It’s that time of year again. Summer is starting to wind down, the temperature is cooling off, and my shutter finger is starting to twitch. That’s right, Fall is just around the corner. I decided to takes some time and share with you seven tips to help you get the most out of your fall photo trips this year. Who knows, I may even throw in a bonus tip. So let’s get going.
Tip 1: Your Polarizer Is Your Best Friend
A lot of beginning photographers think of polarizer’s as being used to enhance a blue sky, but their primary purpose is for cutting down reflections and glare on your subject. Glare robs your image of color, leaving you with hotspots instead of the color that should be there. Using a polarizer with your fall shots cuts down the glare on the leaves, and enhances the overall color of the image. Circular polarizer’s work best, as you have control over how strong the effect is on your image. If you’re including a blue sky in the composition, be wary of the effect the polarizer is having on the sky. At certain angles to the sun, polarizer’s can cause an unnatural shift in the blue color of the sky, from one side of your image to the other. This is particularly true with wide angle lenses, due to the amount of real estate they are taking in. This color shift can be difficult, if not impossible to correct in post processing.
Tip 2: Shoot On Overcast And Rainy Days
Cloudy overcast days are mother nature’s very own, all natural soft light reflector. The light produced on these days is ideal for photographing fall colors. Everything is evenly lit, and the colors become very saturated. Setting your exposure is a breeze, and most often, doesn’t change much from scene to scene. Unless you have a very dynamic, textured sky, concentrate more on the intimate close up scenes deep in the forest or valleys, and leave the sky out. If it’s raining, or just rained, take advantage of it. Wet foliage increases the color saturation even more. Be sure to follow tip number one and use your polarizer to cut the glare on the wet foliage.
Tip 3: Include Water In Your Shots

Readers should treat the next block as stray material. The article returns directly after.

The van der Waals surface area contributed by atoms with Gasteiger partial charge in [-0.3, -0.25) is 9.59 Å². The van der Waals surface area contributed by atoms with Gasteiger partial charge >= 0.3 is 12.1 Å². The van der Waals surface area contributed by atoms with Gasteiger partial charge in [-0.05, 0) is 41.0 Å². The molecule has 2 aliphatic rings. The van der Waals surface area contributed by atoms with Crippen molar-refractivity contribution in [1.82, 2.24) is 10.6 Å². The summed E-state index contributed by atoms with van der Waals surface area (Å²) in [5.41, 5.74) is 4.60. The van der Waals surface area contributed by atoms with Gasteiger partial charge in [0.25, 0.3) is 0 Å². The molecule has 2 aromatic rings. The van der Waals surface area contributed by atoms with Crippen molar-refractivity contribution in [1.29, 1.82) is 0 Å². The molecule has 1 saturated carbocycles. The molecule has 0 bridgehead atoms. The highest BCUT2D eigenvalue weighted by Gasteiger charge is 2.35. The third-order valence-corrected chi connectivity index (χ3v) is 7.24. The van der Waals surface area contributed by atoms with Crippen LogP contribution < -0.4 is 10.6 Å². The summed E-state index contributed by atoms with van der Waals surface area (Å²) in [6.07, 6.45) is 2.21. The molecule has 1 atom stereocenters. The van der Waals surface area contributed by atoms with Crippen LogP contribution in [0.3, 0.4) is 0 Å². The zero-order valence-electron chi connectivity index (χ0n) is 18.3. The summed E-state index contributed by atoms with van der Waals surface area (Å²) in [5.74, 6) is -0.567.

Water is always a powerful element to include in your images. It triggers an emotion inside of people, and creates a sense of peace and tranquility. It also adds a strong visual interest and flow to your composition. Coupled with a brilliant display of fall colors, you’ve got a dynamic, visually appealing, stop you in your tracks shot. Water also gives you an added bonus, which leads us to our next tip.
Tip 4: Look For Reflections
Reflections on the water are a great compositional element to include in your images, especially when they are very vibrant colors such as fall foliage. Early in the morning is probably your best chance of getting a still water mirror image, as the winds are normally very light at that time of day. Reflections on a rippled surface work well too, in a more abstract way. Pay attention to where the reflection is on the waters surface in relation to the objects around it. Nothing is worse than getting home and finding out you cut the top of the mountain or trees off, when you could have got the entire reflection, had you just moved up the hill five feet. Don’t limit yourself to large surface reflections. Look for smaller, more abstract compositions that only include the water’s surface reflecting the colors, such as in this image.
Tip 5: Look Up
Vanishing point images looking straight up in the trees have become almost cliché. Everyone has one in their portfolio. And why is that? Because they’re cool! Go ahead and give it a whirl, and try and put your own spin on the composition. It’s fun, it’s free, and oh yeah, did I mention they’re cool!
Backlit subjects is something I always keep an eye out for when I’m in the field. The glowing affect that you get from backlighting gives a very unique feel to your image. Fall foliage works quite well with this type of light. Setting your exposure can be tricky though. I will normally take a spot metered reading off a brightly lit area, then bracket my exposures around that, to ensure I get a proper exposure. Sometimes I will take multiple exposures and then blend them later on in post processing. It just all depends on the scene. The key is to bracket your exposures. You don’t want to blow out your highlights. Another issue you will run into with backlighting is lens flare. If at all possible, try and find a spot to shoot from that is in the shade. This will keep the sun from hitting the front lens element and causing the flare. If not, just move around a little until you get the flare under control. Sometimes moving just a little bit will bring lens flare under control.
Tip 7: Shoot In Raw Format
This almost goes without saying, and applies to all types of landscape photography. Not just fall. If you’re not shooting in the Raw format, you should be. The number one “thief of color” in a digital image, is an improper white balance. The color cast induced by an incorrect white balance setting can be difficult at best to correct in Photoshop, and robs your image of the natural colors you saw. If you’re shooting in JPEG, and your camera doesn’t get the white balance correct, you’re stuck trying to fix it in Photoshop. With a Raw processor like Adobe Lightroom™ or Adobe Camera Raw™, it’s just a few clicks and your done. If you switch over to shooting in Raw for no other reason than to have control over your white balance, it’s worth it. The image below shows the before and after of a Raw conversion, with nothing more than the white balance changed to the shade preset. The difference is astounding.
Don’t forget the small stuff. Fall is a great time of the year to dust off that macro lens you hardly ever use, and take some close-ups. Shoot close-ups of the leaves, and look for patterns on the ground. I would have completely missed this shot of an acorn laying on the fall leaves had I not taken the time to look down.